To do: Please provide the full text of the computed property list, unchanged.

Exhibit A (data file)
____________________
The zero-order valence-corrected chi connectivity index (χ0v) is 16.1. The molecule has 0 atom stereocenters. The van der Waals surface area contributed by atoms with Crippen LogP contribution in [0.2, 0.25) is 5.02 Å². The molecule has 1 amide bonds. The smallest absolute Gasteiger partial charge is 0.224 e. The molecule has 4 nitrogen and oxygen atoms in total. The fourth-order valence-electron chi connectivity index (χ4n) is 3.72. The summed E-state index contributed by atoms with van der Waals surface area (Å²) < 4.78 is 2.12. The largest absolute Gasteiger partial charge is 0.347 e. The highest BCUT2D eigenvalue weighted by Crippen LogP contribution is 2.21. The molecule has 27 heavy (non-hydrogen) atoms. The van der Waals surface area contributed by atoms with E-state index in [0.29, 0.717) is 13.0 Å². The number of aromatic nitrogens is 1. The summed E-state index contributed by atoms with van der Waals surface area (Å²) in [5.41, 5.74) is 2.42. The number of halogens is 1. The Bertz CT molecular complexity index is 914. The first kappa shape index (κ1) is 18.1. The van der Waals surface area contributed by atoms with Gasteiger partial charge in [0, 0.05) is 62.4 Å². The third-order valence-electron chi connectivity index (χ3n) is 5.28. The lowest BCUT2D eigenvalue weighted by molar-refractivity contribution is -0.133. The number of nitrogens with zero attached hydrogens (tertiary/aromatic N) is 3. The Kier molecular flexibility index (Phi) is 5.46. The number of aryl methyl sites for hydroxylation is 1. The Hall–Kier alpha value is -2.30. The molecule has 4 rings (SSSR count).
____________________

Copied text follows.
The zero-order valence-corrected chi connectivity index (χ0v) is 16.1. The molecule has 0 atom stereocenters. The van der Waals surface area contributed by atoms with Crippen LogP contribution in [0.2, 0.25) is 5.02 Å². The molecule has 1 amide bonds. The smallest absolute Gasteiger partial charge is 0.224 e. The molecule has 4 nitrogen and oxygen atoms in total. The fourth-order valence-electron chi connectivity index (χ4n) is 3.72. The summed E-state index contributed by atoms with van der Waals surface area (Å²) < 4.78 is 2.12. The largest absolute Gasteiger partial charge is 0.347 e. The highest BCUT2D eigenvalue weighted by Crippen LogP contribution is 2.21. The molecule has 27 heavy (non-hydrogen) atoms. The van der Waals surface area contributed by atoms with E-state index in [0.29, 0.717) is 13.0 Å². The number of aromatic nitrogens is 1. The summed E-state index contributed by atoms with van der Waals surface area (Å²) in [5.41, 5.74) is 2.42. The number of halogens is 1. The Bertz CT molecular complexity index is 914. The first kappa shape index (κ1) is 18.1. The van der Waals surface area contributed by atoms with Gasteiger partial charge in [0, 0.05) is 62.4 Å². The third-order valence-electron chi connectivity index (χ3n) is 5.28. The lowest BCUT2D eigenvalue weighted by molar-refractivity contribution is -0.133. The number of nitrogens with zero attached hydrogens (tertiary/aromatic N) is 3. The Kier molecular flexibility index (Phi) is 5.46. The number of aryl methyl sites for hydroxylation is 1. The Hall–Kier alpha value is -2.30. The molecule has 4 rings (SSSR count).